China Takes Giant Step Towards Making Yuan the World’s Reserve Currency

I think is probably correct, and it will reduce the flexibility we have for our own monetary policy.  But I think it’s being portrayed a little direly in many places as well.

The Big Picture

via China Takes Giant Step Towards Making Yuan the World’s Reserve Currency.


4 responses to “China Takes Giant Step Towards Making Yuan the World’s Reserve Currency

  1. This sounds significant..
    Even if I struggle to understand basic international finance and macro-economics.. and some other aspects regarding “money”.

    But this means that printing more money to pay debt won’t work anymore, right? And that more countries will start trading in their own currencies? Which again brings the national debt crises closer to another meltdown?

    Side-questions; Do we really need a “reserve currency” common for all countries? What would happen if everyone just choose means of payment pr. deal? And what function does a basket of currencies have? And also – where lies the politics in all of this?

    • “But this means that printing more money to pay debt won’t work anymore, right?”

      We would still would have control of our own monetary policy, and thus could monetize government debt. However, it could mean in effect that China is less inclined to support the value of our currency, and our monetizing our debt would be reflected in a falling dollar. Imports could become more expensive as a result as we monetize our debt and inflate our currency, and in effect our ability to live off imports from china would become harder. In fact though we’ve been unhappy about the flood of imports anyway, so there’s an upside in revival of some US manufacturing. Here’s a link on the same subject, and another.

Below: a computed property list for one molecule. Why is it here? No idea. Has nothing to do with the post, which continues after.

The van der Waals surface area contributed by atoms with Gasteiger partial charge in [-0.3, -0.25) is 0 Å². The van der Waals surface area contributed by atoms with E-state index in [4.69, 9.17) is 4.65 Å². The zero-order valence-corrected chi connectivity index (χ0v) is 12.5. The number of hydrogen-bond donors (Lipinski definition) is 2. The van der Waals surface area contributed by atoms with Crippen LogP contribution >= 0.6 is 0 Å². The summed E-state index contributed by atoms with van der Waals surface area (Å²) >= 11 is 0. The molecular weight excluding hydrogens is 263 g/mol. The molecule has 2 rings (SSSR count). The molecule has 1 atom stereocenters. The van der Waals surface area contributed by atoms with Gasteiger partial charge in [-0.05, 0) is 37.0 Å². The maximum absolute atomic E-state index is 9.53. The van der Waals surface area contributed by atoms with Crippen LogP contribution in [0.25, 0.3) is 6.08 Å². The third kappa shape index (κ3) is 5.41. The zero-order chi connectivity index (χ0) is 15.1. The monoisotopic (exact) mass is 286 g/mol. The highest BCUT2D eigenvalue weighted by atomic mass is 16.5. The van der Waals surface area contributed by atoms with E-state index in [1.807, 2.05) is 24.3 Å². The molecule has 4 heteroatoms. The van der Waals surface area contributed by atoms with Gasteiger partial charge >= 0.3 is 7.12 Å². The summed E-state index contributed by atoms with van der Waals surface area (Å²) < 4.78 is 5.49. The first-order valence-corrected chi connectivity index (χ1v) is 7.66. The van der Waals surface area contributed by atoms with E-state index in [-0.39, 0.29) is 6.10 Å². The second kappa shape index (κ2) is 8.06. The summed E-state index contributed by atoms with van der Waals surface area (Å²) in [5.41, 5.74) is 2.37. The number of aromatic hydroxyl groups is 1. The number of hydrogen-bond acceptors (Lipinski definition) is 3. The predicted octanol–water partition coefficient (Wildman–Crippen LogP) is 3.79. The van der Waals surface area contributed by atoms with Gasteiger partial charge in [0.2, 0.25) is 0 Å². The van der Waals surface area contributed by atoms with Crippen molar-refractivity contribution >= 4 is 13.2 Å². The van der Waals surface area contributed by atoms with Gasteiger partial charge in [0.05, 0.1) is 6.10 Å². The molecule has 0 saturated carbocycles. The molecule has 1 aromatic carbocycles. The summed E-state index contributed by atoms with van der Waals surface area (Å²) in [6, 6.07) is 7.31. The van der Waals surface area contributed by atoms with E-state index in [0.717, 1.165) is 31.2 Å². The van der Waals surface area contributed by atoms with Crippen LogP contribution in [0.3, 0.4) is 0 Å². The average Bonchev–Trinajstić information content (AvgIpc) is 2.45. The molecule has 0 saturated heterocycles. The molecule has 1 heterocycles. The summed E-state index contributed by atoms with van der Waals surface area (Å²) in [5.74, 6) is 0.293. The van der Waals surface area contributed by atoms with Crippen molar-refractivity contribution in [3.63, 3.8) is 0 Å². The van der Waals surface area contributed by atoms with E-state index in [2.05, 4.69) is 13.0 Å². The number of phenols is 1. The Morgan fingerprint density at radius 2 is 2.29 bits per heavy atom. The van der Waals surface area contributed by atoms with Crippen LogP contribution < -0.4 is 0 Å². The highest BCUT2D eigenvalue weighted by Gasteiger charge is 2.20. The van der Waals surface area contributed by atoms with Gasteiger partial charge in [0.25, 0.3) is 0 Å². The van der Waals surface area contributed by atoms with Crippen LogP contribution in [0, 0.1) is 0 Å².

The historical parallel is the British Pound. The Pound was the reserve currency for a long time but generally isn’t now. Note that England is still there.

      I think unwillingness to purchase our debt by China would be a bigger concern that our currency no longer being a reserve currency.

      • Reserve Currencies are just a currency that a lot of international transactions are denominated in. It effectively removes exchange rate risk for the buyer and seller country as a concern if I’m in argentina selling grain to South Africa with a price denominated in dollars. The risk of rapid changes in the value of the dollar has been perceived to be less than that of other currencies. The dollars has a lot more competition for that role now, in the form of the Yuan and the Euro among others. The price of the deal could be priced in seller or buyers currency, but the exchange risk might be higher if those are unstable currencies. I think it does show we’re not as dominate as we used to be, but its not the end of the world.

  2. Ah, finally I got it. Thanks!
    Both the voluntary part of reserve currencies, and avoiding risk. It explains the alternatives of baskets and gold standards as well.

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